#5292721 can a generic engine do something like skyrim?

Posted by frob on 20 May 2016 - 09:03 PM

Unreal and Unity out of the box could come close enough for hobby work, where you also are not going to do as much world processing.

 

You would need lots of assets, lots of custom shaders, lots of programming work.  Performance-wise such a system would struggle on a brand new machine. You could not reach the raw performance numbers without modifying the engine's source and fixing up a few things. Both engines are fairly poor at multiprocessing out of the box, and neither is designed to take advantage of the most modern video cards like Skyrim does, but the engine can be modified easily enough.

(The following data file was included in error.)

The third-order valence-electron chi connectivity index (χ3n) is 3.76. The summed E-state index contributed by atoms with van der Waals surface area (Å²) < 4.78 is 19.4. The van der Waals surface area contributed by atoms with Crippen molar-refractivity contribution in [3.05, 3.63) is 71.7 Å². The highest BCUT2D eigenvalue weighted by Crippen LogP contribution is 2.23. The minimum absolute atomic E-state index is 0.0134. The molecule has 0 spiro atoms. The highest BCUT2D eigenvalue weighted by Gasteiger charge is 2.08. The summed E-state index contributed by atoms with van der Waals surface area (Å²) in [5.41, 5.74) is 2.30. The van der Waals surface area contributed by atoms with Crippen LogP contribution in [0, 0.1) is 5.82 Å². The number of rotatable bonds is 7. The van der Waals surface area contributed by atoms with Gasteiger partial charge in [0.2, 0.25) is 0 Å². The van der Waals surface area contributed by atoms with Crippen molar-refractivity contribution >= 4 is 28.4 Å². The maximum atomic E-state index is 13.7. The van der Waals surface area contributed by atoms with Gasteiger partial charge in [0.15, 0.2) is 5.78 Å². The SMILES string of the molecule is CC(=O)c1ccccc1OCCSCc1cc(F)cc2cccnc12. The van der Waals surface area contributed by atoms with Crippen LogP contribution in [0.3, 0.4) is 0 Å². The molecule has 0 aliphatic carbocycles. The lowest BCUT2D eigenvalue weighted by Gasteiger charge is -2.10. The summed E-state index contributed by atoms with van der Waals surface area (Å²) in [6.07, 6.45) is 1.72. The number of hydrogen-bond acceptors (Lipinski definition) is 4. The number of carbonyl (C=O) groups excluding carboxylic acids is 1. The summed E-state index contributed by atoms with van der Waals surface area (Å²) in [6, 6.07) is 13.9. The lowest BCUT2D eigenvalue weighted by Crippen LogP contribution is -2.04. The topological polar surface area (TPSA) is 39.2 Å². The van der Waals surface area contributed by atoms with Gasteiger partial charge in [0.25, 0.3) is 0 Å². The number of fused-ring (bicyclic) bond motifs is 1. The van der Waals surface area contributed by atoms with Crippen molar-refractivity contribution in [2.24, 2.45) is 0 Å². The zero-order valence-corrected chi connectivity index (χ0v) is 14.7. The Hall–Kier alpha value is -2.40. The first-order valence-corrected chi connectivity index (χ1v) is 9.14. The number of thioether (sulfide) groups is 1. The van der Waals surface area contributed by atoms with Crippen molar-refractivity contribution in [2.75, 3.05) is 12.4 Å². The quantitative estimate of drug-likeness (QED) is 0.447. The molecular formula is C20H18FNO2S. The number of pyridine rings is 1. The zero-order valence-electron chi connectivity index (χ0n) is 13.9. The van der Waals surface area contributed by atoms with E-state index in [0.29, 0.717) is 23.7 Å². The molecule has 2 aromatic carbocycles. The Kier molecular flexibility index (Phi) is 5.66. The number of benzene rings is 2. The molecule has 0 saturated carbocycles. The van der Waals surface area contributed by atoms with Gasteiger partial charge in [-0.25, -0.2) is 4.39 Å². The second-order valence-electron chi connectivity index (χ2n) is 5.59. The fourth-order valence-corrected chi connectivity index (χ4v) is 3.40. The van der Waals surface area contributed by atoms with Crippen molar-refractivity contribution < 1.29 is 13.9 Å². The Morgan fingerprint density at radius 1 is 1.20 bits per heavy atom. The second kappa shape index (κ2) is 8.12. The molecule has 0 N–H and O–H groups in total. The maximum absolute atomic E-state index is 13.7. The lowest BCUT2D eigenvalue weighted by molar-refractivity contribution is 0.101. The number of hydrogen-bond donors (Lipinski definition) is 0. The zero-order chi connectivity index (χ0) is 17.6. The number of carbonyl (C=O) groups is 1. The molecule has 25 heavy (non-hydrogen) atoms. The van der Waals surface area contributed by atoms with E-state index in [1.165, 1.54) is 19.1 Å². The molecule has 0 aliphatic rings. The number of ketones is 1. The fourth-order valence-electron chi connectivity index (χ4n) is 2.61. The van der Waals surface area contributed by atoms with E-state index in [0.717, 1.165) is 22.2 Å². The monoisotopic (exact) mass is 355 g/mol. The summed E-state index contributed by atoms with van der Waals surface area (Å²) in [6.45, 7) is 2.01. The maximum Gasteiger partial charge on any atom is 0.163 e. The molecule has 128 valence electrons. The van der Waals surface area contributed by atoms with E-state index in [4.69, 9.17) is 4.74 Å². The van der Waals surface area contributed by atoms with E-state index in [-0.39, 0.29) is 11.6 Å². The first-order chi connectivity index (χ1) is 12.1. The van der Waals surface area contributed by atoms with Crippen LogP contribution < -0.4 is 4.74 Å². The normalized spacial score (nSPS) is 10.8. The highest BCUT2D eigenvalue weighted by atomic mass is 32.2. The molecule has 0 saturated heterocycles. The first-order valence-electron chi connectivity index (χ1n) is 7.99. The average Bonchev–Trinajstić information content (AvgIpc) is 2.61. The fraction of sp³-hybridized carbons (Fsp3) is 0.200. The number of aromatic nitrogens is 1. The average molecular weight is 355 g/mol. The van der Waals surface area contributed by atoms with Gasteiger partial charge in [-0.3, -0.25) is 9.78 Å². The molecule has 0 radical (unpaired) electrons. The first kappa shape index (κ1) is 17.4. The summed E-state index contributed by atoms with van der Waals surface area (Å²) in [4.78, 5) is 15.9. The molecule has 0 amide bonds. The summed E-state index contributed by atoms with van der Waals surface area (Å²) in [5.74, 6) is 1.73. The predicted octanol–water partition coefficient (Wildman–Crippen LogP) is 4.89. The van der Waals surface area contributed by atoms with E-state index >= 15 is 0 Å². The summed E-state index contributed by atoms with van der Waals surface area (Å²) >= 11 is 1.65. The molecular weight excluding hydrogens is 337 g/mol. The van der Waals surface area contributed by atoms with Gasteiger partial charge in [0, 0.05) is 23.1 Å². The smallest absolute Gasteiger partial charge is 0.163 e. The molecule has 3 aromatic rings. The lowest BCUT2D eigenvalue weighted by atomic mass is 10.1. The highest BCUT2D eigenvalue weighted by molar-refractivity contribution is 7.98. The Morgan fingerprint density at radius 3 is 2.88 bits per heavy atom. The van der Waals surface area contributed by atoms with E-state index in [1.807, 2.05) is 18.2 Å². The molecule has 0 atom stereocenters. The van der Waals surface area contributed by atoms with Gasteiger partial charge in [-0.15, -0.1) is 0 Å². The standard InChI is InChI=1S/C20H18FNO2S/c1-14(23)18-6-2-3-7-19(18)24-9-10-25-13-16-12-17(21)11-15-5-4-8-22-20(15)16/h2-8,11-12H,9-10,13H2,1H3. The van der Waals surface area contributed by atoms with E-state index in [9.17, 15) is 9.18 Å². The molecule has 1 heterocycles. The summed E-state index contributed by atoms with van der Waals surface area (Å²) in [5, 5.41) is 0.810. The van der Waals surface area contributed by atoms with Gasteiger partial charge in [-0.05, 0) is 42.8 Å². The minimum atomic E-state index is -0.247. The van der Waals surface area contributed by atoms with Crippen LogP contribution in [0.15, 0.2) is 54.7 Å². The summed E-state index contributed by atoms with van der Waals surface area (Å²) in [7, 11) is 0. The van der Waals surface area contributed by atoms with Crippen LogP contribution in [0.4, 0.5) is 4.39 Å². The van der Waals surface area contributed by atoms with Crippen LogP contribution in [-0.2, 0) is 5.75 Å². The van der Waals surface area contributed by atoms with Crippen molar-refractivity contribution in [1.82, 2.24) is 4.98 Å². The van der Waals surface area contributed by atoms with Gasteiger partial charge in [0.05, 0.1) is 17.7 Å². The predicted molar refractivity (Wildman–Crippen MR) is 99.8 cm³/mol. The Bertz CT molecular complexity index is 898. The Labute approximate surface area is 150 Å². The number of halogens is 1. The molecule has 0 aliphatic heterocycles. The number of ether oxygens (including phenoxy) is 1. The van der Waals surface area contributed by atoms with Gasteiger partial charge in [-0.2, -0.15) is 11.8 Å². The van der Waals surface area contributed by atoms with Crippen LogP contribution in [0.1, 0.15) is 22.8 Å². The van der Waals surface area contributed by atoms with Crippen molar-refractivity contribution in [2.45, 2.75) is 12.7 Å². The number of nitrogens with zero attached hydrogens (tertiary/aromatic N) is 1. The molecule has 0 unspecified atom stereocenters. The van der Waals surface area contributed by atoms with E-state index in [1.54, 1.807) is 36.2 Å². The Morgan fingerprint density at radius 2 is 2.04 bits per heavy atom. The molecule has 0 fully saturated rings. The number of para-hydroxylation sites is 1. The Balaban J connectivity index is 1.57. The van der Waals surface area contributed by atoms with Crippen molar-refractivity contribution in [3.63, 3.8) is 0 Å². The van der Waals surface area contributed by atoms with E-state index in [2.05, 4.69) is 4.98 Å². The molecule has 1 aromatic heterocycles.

It would still need a couple thousand development-years of effort, and a 9-digit dollar cost.

 

If you're paying hundreds of millions of dollars for people's salary, paying five or possibly six figures for engine source is cheap, then you can fine-tune as you see fit.




#5292515 How should I organize Java Classes?

Posted by frob on 19 May 2016 - 10:48 AM

> Often you'll find you have a class that wants or sometimes needs to do multiple things, and you won't know what to name it to reflect that. 

 

 

Single Responsibility Principle helps with that. When it does more than one thing, make more than one thing.

 

You still have the struggle of naming the things. "Manager" is a banned object name at my present and my most recent past employer, partly at my recommendation.